Linked by Thom Holwerda on Mon 20th Jul 2009 19:16 UTC
Sun Solaris, OpenSolaris The Linux desktop has come a long way. It's a fully usable, stable, and secure operating system that can be used quite easily by the masses. Not too long ago, Sun figured they could do the same by starting Project Indiana, which is supposed to deliver a complete distribution of OpenSolaris in a manner similar to GNU/Linux. After using the latest version for a while, I'm wondering: why?
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Tried but failed
by fretinator on Mon 20th Jul 2009 19:45 UTC
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I've tried on several laptops lately, but was unable to get everything working. My first experience (I think it would be 2008.10 ??) was funny. Audio, video, sound all worked, but couldn't get the touchpad or the eraser-head (IBM) to work, no matter which I enabled (including both) in the bios. My last try was on a netbook (Asus 1000HE) with the latest build, but could get no networking - kind of a problem on a netbook! I wasn't able to use it long enough to assess performance, but I'm still going to keep trying every so often. Just for the geek factor, but I imagine I will probably switch back.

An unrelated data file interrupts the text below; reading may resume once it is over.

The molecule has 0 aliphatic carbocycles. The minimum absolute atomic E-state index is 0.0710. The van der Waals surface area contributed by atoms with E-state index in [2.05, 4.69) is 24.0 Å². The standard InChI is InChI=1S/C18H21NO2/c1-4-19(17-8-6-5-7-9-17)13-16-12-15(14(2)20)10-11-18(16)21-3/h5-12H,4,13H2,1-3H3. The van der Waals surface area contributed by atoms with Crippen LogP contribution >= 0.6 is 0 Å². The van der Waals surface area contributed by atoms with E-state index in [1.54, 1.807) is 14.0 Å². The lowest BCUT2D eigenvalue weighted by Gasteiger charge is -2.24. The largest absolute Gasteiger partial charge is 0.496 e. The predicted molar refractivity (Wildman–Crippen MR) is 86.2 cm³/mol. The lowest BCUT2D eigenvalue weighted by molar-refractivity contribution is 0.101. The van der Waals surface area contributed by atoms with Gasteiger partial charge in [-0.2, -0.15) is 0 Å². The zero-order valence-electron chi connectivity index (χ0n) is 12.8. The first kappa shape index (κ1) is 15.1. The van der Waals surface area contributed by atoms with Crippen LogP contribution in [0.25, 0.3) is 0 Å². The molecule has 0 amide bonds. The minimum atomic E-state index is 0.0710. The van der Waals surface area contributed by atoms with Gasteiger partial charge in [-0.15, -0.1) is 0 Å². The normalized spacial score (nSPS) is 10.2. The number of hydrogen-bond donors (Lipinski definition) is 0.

It reminds me of the early days of Linux. I would try it on my laptop, but could never get everything working so I would go back to Windows. Now Linux runs fine on my laptops - I imagine OpenSolaris could too, but I doubt they will have the resources to do so unless Oracle goes Solaris crazy. Maybe Larry could do a Ballmer dance for Solaris!

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